- To make the drawn butter, melt it in a small saucepan over medium-low heat. Cook until the solids have separated. Discard the milk solids, leaving behind the drawn butter.
- Heat the grill to medium-high. Brush the grill lightly with coconut oil.
- Boil the lobster tails in high heat for six minutes.
- Butterfly each tail by cutting on the underside of the shell without damaging it. Spread the halves to expose the meat, then brush the flesh with oil. Sprinkle seasoning on top.
- Grill the lobster with the flesh facing down. Cook for three to four minutes per side. Remember to close the grill after flipping.
- Serve with the drawn butter on the side.
Baked Lobster Tail
- Thaw lobster tails and heat oven to 425 degrees Fahrenheit. Pat the tails dry with paper towels and prepare the tails by butterflying them.
- Sear the lobster tails first by grilling them in a hot pan for three to four minutes, then transfer them to the oven in a baking pan, with the meat facing upward.
- Bake the lobster tails for 10 to 12 minutes or until the meat is opaque.
Boiled Lobster Tail
- Thaw the lobster tails first, then dry with paper towels. Prepare the shells by cutting and spreading them apart.
- Boil 6 cups of filtered water (with Himalayan salt) in a 3-quart saucepan. This amount is good for four 8-ounce lobster tails.
- Simmer the lobster tails for eight to 12 minutes, without the cover, or until the shells become bright red and the meat is tender. Drain.
Steamed Lobster Tail
- Insert a steamer rack into a large pot for your lobster tails.
- Bring water to a boil, then place the lobster tails inside.
- Cover the pot and cook for eight to 10 minutes.
Fried Lobster Tail
Lobster tails aren’t usually fried, but it’s doable. By frying, you can dip the tails in breading, creating a crispy food reminiscent of fried fish. Here’s a simple recipe adapted from Just a Pinch Recipes:
- Lobster tails (the amount is up to you)
- For the egg wash, 1 egg and 1 cup of buttermilk
- Coconut oil for frying
- 1 cup arrowroot flour
- 1 tablespoon arrowroot starch
- 1 and 1/2 cups water
- 1/2 teaspoon Himalayan salt
- 1/2 teaspoon organic cayenne pepper
- 1 teaspoon organic garlic powder
- 2 sticks raw grass fed butter
- Beat the eggs and buttermilk. Set aside.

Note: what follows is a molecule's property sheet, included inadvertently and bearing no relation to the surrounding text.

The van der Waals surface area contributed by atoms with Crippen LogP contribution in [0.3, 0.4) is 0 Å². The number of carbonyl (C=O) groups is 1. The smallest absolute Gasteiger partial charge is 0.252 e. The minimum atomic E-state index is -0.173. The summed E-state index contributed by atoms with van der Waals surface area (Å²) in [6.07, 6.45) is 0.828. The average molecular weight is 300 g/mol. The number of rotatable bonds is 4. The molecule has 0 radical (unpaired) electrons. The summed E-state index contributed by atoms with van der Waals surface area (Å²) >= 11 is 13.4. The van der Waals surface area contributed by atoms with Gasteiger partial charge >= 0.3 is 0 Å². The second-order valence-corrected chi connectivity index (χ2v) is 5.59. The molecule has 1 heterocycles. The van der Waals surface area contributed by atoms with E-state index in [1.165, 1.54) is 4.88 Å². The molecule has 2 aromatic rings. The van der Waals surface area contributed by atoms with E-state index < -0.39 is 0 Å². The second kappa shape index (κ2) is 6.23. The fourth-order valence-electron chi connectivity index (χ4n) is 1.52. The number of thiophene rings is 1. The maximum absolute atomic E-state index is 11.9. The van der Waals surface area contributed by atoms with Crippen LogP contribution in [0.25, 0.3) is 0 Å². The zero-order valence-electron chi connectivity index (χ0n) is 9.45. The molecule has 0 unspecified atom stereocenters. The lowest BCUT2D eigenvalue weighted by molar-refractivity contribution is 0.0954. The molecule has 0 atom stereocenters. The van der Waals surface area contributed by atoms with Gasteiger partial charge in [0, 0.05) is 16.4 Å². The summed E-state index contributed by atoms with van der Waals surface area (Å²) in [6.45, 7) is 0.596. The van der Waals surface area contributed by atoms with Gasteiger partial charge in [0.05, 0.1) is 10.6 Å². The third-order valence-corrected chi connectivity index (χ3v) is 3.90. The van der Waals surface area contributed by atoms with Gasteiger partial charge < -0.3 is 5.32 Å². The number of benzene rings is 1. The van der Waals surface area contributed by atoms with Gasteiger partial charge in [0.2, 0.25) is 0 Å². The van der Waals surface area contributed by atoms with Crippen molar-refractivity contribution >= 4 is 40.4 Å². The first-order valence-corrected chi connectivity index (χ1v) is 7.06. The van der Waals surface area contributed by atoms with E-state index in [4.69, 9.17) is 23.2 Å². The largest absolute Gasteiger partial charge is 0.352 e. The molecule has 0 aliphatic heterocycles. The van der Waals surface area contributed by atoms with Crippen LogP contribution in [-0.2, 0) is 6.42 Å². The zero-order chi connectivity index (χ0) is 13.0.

- Mix all tempura batter ingredients. Set aside.
- Cut the lobster tail meat into bite-sized chunks, then dip them into the egg wash. Afterward, dip them into the tempura batter.
- Fry each piece for three to four minutes in hot coconut oil.
- Remove from the pan and transfer to a paper plate.
- Melt the butter in a separate saucepan under low heat. Let stand for five minutes, skimming the foam on top into a dipping container. Discard the milky solids.
Lobster Tail Recipe: Garlic Lobster Tails
Aside from the other recipes mentioned above, here’s a keto-friendly lobster recipe you can try, adapted from Top Notch Nutrition. It has few ingredients and very little cooking time, making it perfect for beginners:
- Two 4- to 6-ounce lobster tails, fresh
- 2 tablespoons coconut oil
- 2 tablespoons garlic, minced
- 1 teaspoon garlic powder
- Paprika to taste
- 2 tablespoons melted raw grass fed butter (for dipping after cooking)
- Heat your broiler on low.
- Cut the shell of the tail down the center.
- Open the shell to lift up the meat. Once it loosens, place the meat on top of the shell and close the shell under the meat.
- Drizzle the lobster meat with coconut oil. Sprinkle on the garlic powder and paprika.
- Put the shells in a baking pan and place the minced garlic under the tails.
- Broil the tails for one minute per ounce.
- Dip the lobster tails in melted butter while eating.
Enjoy Lobster in Many Ways
Lobster tails are one of the most diverse foods you can cook. Learning how to cook lobster tails will help you expand your culinary knowledge and give you a delicious meal to enjoy.
Frequently Asked Questions About Cooking Lobster Tail
Q: How can you tell when lobster tail is done?
A: It’s always important to cook lobster properly, as undercooking can expose you to foodborne pathogens. The best way to tell if lobster tails are cooked properly is if the flesh is opaque.
Q: Do you cut the lobster tail before you steam it?
A: Yes, you can butterfly lobster tail before cooking to help cook the meat better. This is explained in the different recipes listed in this article.
Source: mercola rss